The Problem We're Solving
There isn't a simple way to send text messages between Ethereum address, which inhibits the usability of the dapp ecosystem. Consider the following two examples as use cases:
A website I used to run provided access to exclusive video content in exchange for Ethereum payments and knew nothing about the users of the site except for their public addresses. When I released a new video, I wanted to alert all subscribers that a new video was out, but there was no way to send that notification to an Ethereum address.
The ENS registry requires users to submit a bid for a domain name, then return 5 days later to reveal the bid. On the day of the reveal, there is no way for the ENS dapp to alert users with a reminder that they need to perform an action on the site within the next 24 hours leading to a significant amount of domain names never being claimed.
Decentralized identity systems for the web are an interesting area of exploration, but have not significantly taken off partly due to the challenges of building decentralized messaging systems. The problem space of sending messages between decentralized identities can be significantly simplified by running a centralized messaging relay. The idea is to use the same cryptography native to the Ethereum protocol to encrypt messages and store them in a centralized repository that any existing Ethereum wallet interface can read from, providing a simple way for messaging between Ethereum addresses to be immediately functional, while still maintaining the benefits of a fully decentralized identity system.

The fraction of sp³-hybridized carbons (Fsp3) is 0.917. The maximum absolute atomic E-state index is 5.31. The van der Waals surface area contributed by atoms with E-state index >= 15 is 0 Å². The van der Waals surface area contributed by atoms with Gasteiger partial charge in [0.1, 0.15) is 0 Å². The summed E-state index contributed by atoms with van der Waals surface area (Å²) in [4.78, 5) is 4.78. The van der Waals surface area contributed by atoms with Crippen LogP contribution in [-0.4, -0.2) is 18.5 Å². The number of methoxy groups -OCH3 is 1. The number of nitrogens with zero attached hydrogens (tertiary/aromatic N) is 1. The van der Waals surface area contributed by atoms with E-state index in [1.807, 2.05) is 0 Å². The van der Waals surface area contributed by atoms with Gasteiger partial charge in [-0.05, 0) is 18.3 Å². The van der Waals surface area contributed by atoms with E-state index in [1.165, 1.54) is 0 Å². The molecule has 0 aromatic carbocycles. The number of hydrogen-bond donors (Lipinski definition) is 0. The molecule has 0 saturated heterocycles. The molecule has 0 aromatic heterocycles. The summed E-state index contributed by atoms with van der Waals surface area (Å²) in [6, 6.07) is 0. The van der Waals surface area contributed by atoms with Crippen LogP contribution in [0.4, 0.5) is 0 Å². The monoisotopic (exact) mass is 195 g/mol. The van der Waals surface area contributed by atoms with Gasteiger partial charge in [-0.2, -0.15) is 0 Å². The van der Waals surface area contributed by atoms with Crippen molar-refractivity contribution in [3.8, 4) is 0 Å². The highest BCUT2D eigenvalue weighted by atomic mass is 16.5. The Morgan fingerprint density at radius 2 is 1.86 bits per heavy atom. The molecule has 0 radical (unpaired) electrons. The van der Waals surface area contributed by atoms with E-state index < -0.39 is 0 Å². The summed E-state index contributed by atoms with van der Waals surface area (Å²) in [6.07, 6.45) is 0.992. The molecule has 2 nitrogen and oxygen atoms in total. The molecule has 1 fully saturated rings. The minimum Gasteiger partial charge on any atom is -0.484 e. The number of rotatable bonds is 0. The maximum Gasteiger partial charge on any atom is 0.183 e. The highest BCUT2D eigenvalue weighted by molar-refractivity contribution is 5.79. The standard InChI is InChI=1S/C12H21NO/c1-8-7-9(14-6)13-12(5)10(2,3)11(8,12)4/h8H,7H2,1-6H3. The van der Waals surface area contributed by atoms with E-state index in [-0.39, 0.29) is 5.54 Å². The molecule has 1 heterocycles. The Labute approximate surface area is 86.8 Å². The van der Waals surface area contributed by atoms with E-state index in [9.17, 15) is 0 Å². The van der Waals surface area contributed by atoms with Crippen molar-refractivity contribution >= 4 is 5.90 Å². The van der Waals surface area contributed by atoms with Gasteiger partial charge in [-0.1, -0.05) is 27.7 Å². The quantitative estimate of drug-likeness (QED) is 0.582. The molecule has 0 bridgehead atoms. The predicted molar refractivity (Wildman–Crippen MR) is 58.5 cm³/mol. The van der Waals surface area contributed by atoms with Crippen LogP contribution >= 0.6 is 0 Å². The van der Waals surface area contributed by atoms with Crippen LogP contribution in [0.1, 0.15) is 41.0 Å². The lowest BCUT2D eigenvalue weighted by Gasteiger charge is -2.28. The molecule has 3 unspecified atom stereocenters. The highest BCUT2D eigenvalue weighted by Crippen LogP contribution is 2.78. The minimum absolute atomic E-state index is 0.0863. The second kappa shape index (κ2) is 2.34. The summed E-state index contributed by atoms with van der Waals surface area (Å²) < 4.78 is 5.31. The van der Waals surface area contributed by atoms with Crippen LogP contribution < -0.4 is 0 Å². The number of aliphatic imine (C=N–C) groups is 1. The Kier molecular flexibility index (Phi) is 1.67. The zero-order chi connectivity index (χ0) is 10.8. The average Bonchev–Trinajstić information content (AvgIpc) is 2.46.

What We Built
A centralized web server and postgres database that has two database tables (identities, and messages). The identities table stores Ethereum addresses, their corresponding public keys, and optional nicknames. The messages table stores base64 encoded text messages (all messages are e2e encrypted with the same elliptic curve cryptography that Ethereum private keys use to sign transactions).
A fork of the Metamask chrome extension that creates a page for messages and all the necessary UI components for sending messages to other Ethereum addresses, displaying conversation history between addresses, encrypting and decrypting messages correctly, and sending browser notifications upon receipt of a new message.
Potential Next Steps for Ethereum Messaging Protocol (EMP)
While our solution is a good first step, and solves the problem of delivering a message to a user while knowing nothing about them except their Ethereum address, it needs to address a couple more things before being deployable:
spam prevention and ddos mitigation
a source of funding to maintain what would become a pretty significant database of chat messages, and to run the messaging relay servers to reliably deliver the messages to local wallet instances.
a way to obfuscate the sender and recipient address so that maintainers of the database couldn't know which addresses are communicating with eachother.